Ray Palmer (later the editor of Amazing Stories) was the young editor of that magazine and did a fantastic job. Cosmos was his brainchild and although it’s uneven as hell, it was still quite a book with chapters by Doc Smith, A. Merritt, Edmond Hamilton, and John W. Campbell Jr. to name a few. Hamilton’s story wrapped up the seventeen chapters of space opera and even I will admit that it’s not his best work. (And I am ever Hamilton’s champion!) But that the wrap-up story was lacking and it’s not only my opinion, it was a common sentiment. First Fandom Experience, presenting Cosmos in a new online format to interest modern readers, put on a contest to re-write the ending. Since Hamilton is a writing hero of mine, I knew I had to put my best foot forward. For several months I deconstructed the original work, noting inconsistencies, taking copious notes about the various races, their technology, etc.. I also had to make sure the characters were consistent, which was no mean feat, let me tell you! But in the end I did it and “Battle at Neptune” was the result. I’m pleased to say that my entry was compared favorably to Hamilton’s work and the judges awarded me the Grand Prize over several other good entries.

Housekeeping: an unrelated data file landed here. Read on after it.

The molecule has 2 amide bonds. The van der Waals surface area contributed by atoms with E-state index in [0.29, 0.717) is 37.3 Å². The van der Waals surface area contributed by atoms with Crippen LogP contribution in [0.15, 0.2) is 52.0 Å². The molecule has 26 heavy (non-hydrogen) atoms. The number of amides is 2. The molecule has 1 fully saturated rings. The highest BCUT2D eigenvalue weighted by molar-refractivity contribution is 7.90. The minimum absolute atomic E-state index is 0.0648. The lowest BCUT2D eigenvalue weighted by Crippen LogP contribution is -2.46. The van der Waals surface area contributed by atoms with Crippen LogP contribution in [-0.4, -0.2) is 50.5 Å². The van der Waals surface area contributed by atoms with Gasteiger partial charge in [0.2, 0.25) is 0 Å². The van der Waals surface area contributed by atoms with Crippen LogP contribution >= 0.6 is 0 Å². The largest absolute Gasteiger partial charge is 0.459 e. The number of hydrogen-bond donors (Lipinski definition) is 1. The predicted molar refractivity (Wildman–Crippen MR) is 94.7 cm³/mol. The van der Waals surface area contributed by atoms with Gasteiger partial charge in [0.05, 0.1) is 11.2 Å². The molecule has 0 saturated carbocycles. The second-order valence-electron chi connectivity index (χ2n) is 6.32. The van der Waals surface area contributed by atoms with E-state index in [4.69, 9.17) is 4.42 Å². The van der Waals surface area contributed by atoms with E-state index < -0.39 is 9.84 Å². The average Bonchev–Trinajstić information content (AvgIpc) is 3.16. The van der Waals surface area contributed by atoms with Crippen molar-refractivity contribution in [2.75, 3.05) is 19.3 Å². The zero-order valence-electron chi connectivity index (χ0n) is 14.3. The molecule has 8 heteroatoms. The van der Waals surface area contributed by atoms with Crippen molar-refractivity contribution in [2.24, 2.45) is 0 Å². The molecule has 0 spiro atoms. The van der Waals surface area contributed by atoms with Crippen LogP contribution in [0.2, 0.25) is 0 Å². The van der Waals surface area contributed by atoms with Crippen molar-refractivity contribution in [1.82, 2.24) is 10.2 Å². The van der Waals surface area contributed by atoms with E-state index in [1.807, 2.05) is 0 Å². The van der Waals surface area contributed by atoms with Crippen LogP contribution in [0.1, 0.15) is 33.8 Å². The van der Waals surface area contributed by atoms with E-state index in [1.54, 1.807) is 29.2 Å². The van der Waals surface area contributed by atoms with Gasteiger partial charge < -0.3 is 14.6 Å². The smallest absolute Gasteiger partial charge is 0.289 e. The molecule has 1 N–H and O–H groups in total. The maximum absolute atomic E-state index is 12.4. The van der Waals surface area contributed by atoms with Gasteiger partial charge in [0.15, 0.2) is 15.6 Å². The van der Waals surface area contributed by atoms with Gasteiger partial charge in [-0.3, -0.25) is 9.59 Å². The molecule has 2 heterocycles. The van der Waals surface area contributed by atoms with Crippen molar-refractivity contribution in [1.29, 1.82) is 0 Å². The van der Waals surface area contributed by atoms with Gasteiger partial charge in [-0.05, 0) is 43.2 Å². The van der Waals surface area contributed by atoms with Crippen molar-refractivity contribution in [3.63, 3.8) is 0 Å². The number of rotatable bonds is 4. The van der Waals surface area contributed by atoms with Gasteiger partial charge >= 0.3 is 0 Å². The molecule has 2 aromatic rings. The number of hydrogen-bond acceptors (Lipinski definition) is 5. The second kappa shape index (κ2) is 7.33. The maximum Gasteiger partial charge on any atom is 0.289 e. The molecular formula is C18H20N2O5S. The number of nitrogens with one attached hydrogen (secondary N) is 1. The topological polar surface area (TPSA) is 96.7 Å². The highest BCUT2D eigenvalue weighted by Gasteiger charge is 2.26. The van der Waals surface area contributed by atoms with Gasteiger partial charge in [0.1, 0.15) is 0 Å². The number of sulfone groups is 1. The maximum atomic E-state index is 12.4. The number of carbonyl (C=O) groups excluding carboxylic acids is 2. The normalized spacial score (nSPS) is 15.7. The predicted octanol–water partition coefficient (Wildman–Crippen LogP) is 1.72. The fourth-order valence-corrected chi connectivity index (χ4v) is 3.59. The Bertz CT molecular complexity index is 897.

The next year, First Fandom Experience decided to try another contest and this time it was for pulp illustrations. How could I turn down that challenge? As you may have gathered from previous posts, I have a keen interest in not only writing and illustrating new pulp, but demand of myself that it be as accurate as possible to the original material in terms of language, style, and technique. (I’m not sure why this is so important to me, but it really is.) I want people to mistake my new work for the original deal and so far I’m doing pretty well according to the reviews.

I’m not shocked that the second Cosmos Prize in 2021 was “lightly” attended. The assignment was hard, truly. But my artistic interests and the contest’s assignment lined up perfectly. As for others …well, I can certainly see how they didn’t get many entries. The people who work professionally in the genre don’t have a lot of time or interest in contests, and the amateurs wouldn’t know what to make of these stories. But for me…it really was a perfect test of my skills.